Project tackling barriers to Higher Education receives £500,000 funding boost
A pioneering new project which seeks to tackle potential barriers faced by students with vocational qualifications when they enter higher education, has received a significant funding boost.
Academics from Loughborough University’s Mathematics Education Centre (MEC), School of Business and Economics (SBE) and School of Sport, Exercise and Health Sciences (SSEHS) are partners on the “Transforming Transitions” study, which has received £500,000 funding from the Higher Education Funding Council for England (HEFCE).
The project will examine and challenge potential barriers experienced by students with BTEC qualifications as they apply for, and then enter, higher education. The crucial project aims not only to address the gap between the number of students taking solely BTEC qualifications and those moving into Higher Education, but also identifying ways in which to smooth and aid their transition once they enter university.
The project will be conducted over the next two years in partnership with the University of Exeter (project lead), Birmingham University and Queen Mary, University of London. It will also involve Exeter College, Leicester College, Hereford Sixth Form College, City and Islington College.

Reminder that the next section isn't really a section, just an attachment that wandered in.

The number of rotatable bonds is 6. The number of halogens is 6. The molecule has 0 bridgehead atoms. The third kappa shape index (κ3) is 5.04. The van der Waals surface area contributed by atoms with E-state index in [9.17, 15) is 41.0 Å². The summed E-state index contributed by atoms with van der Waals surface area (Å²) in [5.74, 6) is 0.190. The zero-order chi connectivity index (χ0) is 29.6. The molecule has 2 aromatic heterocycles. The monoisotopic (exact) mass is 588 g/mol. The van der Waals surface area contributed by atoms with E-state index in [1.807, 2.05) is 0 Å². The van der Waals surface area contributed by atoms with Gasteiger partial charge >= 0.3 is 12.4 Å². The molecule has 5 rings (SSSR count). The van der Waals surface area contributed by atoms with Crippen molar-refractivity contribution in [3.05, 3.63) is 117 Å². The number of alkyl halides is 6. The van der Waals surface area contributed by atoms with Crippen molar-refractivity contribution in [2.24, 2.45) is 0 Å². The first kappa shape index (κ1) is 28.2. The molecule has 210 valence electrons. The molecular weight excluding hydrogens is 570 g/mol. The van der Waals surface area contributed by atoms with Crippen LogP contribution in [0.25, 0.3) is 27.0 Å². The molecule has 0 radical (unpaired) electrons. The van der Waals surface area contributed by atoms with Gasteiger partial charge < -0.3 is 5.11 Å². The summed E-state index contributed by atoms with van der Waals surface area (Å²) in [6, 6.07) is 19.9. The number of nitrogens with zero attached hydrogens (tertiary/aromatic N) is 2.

Professor Carol Robinson from the MEC will be leading Loughborough’s involvement in the study, with colleagues Dr Keith Pond (SBE) and Dr Chris Spray (SSEHS). She said: “We are delighted to have been awarded this funding. The number of students studying for BTEC qualifications continues to grow and this project will enable us to better understand and develop mechanisms to support all our students, to ensure they achieve their best.”
Professor Debra Myhill, the Pro-Vice-Chancellor and Executive Dean for the College of Social Sciences and International Studies at Exeter added: “We are very excited about this award because it will help us to understand better the transition from school or college to university, and enable us to ensure a successful student experience for all our students, regardless of their background.”
The project is one of 17 nationwide, involving 64 universities and colleges, to receive funding from HEFCE’s Catalyst Fund, which seeks to address differences in outcomes for various student groups.
The projects will particularly benefit those student groups affected by differential outcomes highlighted in previous HEFCE research, including black and minority ethnic students, students from lower socio-economic backgrounds, disabled students (including those presenting with mental health issues and specific learning difficulties), mature students and part-time students.